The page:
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Cirque du Soleil show:

  • Ensemble Dark Horse: The Zebras who perform the cadre (aerial frame) act are associated with this show the way the Red Bird is with Mystère, in part because two of them (a male-female pair) are recurring minor characters.
  • Hype Backlash: Huge reputation that goes beyond Las Vegas + extremely expensive tickets ($100+ for the obstructed view seats) = this trope for some viewers.

The film O

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  • Alternate Character Interpretation: If you think about it, Hugo's Freudian Excuse in this version could in fact make him less sympathetic than intended. He seems himself as a "Well Done, Son!" Guy - yet his father does pay him attention and acknowledges when he does well in school. Duke is in actuality looking out for Odin - who has no strong parental figures and is alone at the school. So Hugo is just jealous in an extremely petty way. And if he despises that his father favors a black guy over him...
  • Applicability: Roger Ebert felt that changing the protagonist's name so that his initials were OJ had some parallels to O.J. Simpson.
  • Broken Base: The film is quite divisive amongst the other 'Shakespeare in high school' adaptations in the 90s. Some feel that the Setting Update works better for the comedies (10 Things I Hate About You, Get Over It) and updating a tragedy doesn't have quite the same effect (as 2000's Hamlet was not set in a high school, and William Shakespeare's Romeo + Juliet embraced stylism to translate the melodrama). Others however found it to be a very faithful adaptation that translated the text to its new setting quite well - and made some powerful statements about race, sexuality and prejudice.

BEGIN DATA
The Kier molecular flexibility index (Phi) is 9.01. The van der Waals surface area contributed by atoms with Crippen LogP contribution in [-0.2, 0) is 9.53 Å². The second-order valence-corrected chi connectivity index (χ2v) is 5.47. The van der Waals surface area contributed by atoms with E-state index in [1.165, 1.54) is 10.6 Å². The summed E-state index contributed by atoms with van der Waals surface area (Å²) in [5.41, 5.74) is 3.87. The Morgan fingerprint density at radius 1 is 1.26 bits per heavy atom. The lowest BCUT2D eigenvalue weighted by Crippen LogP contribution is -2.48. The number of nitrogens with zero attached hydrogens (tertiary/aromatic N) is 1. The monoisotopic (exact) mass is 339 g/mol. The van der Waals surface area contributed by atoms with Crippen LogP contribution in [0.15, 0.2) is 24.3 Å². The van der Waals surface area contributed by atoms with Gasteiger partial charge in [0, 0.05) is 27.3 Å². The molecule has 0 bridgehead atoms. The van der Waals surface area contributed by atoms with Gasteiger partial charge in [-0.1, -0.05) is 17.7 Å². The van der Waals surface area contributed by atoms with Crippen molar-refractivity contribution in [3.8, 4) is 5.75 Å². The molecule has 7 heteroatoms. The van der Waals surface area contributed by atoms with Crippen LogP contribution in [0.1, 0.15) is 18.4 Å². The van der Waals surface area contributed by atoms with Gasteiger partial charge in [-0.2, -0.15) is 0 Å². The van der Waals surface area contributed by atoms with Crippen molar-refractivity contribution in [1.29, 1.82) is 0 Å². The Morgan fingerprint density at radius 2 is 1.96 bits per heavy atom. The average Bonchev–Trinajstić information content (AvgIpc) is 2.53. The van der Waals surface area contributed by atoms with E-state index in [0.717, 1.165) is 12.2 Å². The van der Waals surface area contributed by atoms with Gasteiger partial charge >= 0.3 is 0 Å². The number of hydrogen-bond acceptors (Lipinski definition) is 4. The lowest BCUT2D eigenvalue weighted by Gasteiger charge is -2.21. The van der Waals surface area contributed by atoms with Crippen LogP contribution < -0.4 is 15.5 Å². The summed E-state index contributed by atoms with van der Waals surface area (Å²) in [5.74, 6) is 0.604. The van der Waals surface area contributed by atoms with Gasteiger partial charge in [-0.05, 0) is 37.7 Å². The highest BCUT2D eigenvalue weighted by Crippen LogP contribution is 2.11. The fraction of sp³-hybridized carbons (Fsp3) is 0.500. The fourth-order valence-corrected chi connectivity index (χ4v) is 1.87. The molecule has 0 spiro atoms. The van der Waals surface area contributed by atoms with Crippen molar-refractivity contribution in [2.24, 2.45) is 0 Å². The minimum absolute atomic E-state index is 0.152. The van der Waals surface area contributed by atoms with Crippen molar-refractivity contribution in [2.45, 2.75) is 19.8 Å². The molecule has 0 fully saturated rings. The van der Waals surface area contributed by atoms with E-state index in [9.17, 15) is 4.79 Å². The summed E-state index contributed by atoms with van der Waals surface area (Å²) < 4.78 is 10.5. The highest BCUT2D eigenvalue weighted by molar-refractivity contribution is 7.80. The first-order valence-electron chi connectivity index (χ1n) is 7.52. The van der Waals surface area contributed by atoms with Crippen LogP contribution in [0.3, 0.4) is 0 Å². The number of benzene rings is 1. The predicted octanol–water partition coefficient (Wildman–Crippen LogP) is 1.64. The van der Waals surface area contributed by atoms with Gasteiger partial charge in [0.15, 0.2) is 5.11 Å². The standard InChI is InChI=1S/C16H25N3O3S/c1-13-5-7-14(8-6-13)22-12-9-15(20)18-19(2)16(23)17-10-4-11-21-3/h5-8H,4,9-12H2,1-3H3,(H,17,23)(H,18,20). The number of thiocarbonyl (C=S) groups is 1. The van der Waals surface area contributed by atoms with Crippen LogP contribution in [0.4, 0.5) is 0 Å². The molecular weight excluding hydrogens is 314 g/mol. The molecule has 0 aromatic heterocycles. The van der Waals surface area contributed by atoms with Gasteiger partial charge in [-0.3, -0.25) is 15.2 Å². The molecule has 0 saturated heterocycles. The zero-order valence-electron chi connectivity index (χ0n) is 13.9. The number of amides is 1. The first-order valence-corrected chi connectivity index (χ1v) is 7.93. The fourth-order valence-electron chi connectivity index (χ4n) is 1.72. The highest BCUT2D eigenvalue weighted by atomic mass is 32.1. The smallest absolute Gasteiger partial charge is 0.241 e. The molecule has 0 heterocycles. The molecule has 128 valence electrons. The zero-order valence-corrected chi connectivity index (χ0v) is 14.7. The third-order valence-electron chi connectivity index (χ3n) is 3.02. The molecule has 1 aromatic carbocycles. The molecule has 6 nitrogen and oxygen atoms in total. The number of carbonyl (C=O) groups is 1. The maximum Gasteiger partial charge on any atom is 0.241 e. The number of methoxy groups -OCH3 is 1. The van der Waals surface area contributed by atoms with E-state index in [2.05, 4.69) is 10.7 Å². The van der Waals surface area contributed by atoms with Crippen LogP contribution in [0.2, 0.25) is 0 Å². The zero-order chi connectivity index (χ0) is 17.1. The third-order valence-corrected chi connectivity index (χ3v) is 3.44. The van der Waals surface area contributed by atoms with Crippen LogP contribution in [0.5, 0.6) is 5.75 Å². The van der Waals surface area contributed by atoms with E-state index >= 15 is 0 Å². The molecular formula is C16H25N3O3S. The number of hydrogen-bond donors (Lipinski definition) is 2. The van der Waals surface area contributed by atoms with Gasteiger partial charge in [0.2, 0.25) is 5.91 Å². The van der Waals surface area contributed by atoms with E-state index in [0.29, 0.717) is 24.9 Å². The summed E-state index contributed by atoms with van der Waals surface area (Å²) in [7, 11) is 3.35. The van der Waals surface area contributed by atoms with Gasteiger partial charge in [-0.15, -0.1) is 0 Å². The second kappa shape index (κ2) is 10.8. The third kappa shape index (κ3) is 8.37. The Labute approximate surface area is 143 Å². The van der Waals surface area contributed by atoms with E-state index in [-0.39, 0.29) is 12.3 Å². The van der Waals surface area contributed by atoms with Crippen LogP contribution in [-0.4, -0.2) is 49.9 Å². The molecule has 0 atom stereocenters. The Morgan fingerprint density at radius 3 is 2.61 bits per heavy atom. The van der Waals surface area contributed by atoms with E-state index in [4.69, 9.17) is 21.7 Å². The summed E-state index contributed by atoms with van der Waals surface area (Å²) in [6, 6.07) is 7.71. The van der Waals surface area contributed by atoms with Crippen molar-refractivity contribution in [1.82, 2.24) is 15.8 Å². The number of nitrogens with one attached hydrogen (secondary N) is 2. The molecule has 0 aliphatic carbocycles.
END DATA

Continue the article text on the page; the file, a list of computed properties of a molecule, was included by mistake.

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  • Evil Is Sexy: Iago is frequently subject to this interpretation in modern productions. With Hugo being played by Josh Hartnett, this take is no exception.
  • Fair for Its Day: Jason and Michael calling Rodger a faggot is meant to be a Kick the Dog moment, and in fact the display of homophobia makes Rodger look more sympathetic.
  • Franchise Original Sin: It was noted that any 'unrealistic' plot elements such as Odin suddenly being willing to kill Desi after thinking she was cheating, or the Exact Eavesdropping were in the original play. The stolen scarf comes straight from the play, although it made more sense in Shakespeare's day.
  • Fridge Brilliance: Emily seems unusually prejudiced against Odin for no real reason...then you realise she's probably had Hugo subtly whispering in her ear trying to discredit him for the sake of his plan.
  • Harsher in Hindsight:
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    • The film became this while it was in production. The climax involving a gun going around at school led to the release being delayed for two years after Columbine.